The finale is a spectacular blend of Bhangra, hip hop, Bollywood, ballet and even a bit of kathak, with its subtle footwork and beautiful hand moves.

Several songs stand out as emblematic of the more weighty cultural matters in the musical.

“Stamp It Out” is about non-tolerance. “Eat Each Other” calls up the image of Ouroboros, the mystical serpent that eats its own tale, underscoring the meaning of wholeness and inclusivity instead of group or individual self-sabotage. “Erase You” concerns the fear of moving away from history and tradition. And “More Than Enough” could be an anthem of intersectionality and embracing your personal/cultural/multi-level identity.

In this co-production with The Huntington, the creative/design/technical work is outstanding: the eye-popping set (Robert Brill), costumes (Linda Cho) and lighting (Amith Chandrashaker); Stafford Arima’s forceful direction; the amazing, kinetic choreography of Rujuta Vaidya and ‘musical staging’ by Lisa Shriver; the projections of David Bengali, the orchestrations of Justin Goldner and Deep Singh. Singh wrote the additional music and appears onstage playing the Dhol, the large, two-sided drum, and providing the all-important percussion section for the four other parts of the orchestra (keyboards; acoustic and electric guitars and mandolin; electric bass; and bansuri/flutes, to create the unique and electrifying soundscape.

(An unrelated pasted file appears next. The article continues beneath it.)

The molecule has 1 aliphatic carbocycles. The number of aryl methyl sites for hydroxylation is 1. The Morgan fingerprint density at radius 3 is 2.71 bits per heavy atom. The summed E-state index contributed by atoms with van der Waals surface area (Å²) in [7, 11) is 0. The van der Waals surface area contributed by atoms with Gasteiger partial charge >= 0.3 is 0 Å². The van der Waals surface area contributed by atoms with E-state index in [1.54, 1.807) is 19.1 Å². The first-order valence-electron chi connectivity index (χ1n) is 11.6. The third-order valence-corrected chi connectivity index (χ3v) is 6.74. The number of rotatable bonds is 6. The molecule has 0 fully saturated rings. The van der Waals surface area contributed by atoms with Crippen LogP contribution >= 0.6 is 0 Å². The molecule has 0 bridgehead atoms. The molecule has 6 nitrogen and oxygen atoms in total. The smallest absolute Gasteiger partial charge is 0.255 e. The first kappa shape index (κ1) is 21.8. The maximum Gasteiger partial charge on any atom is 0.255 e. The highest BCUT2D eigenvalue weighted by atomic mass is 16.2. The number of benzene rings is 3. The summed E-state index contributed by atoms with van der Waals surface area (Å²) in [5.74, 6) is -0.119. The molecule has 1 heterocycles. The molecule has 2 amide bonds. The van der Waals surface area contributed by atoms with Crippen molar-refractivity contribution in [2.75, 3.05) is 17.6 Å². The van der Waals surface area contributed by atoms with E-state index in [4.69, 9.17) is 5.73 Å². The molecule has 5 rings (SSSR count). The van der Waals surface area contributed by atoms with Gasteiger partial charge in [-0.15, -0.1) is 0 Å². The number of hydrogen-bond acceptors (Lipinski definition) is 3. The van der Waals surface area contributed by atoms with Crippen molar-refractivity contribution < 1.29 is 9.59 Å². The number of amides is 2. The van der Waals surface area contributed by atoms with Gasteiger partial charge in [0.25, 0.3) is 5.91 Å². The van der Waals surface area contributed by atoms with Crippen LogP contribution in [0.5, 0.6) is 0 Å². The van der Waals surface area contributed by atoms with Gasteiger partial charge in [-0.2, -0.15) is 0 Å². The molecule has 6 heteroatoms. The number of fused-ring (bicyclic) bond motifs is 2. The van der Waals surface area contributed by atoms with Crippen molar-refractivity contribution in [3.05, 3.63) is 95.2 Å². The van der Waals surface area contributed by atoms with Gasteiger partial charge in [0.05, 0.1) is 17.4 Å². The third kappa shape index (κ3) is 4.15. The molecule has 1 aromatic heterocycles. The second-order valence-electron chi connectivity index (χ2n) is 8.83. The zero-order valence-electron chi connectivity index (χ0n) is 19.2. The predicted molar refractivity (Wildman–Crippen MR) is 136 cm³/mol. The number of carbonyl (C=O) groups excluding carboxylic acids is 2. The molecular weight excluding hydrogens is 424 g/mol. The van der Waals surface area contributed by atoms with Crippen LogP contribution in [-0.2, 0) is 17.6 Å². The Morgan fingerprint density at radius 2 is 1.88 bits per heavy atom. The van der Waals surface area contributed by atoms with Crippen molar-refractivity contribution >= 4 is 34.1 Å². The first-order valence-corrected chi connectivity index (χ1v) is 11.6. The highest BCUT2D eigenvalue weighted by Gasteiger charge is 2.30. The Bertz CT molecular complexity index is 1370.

I recently watched co-writer Mike Lew’s provocative “Teenage Dick,” set in a far more hormonal high school. It had a more satisfying storyline — but he had excellent source material: Shakespeare’s “Richard III.”

He and his wife/collaborator should trust their serious and comical instincts on this show, too, and not let the superficial outweigh the substantial. They have numerous important, topical things to say. With trimming, tightening and a laser focus, this piece could have long and agile legs.


  • Bhangin’ It: A Bangin’ New Musical,” a world premiere, runs at the La Jolla Playhouse (Mandell Weiss Theatre, 2910 La Jolla Village Drive) from through April 17
  • Performances: Tuesday and Wednesday, 7:30 pm, Thursday, Friday, Saturday at 8 pm, Sunday at 7 pm, with matinees on Saturday and Sunday at 2 pm
  • Tickets ($25-$87) can be obtained at 858-550-1010 or www.lajollaplayhouse org
  • Running time: 2 hrs. 30 min.
  • Note: While campus construction continues, there are shuttles from the distanced parking lot.
  • COVID policy: Proof of full vaccination or negative COVID-19 PCR test result within 72 hours of showtime. Masks are required indoors

Pat Launer, a member of the American Theatre Critics Associationis a long-time San Diego arts writer and an Emmy Award-winning theater critic. An archive of her features, previews and reviews can be found at patlauner.com.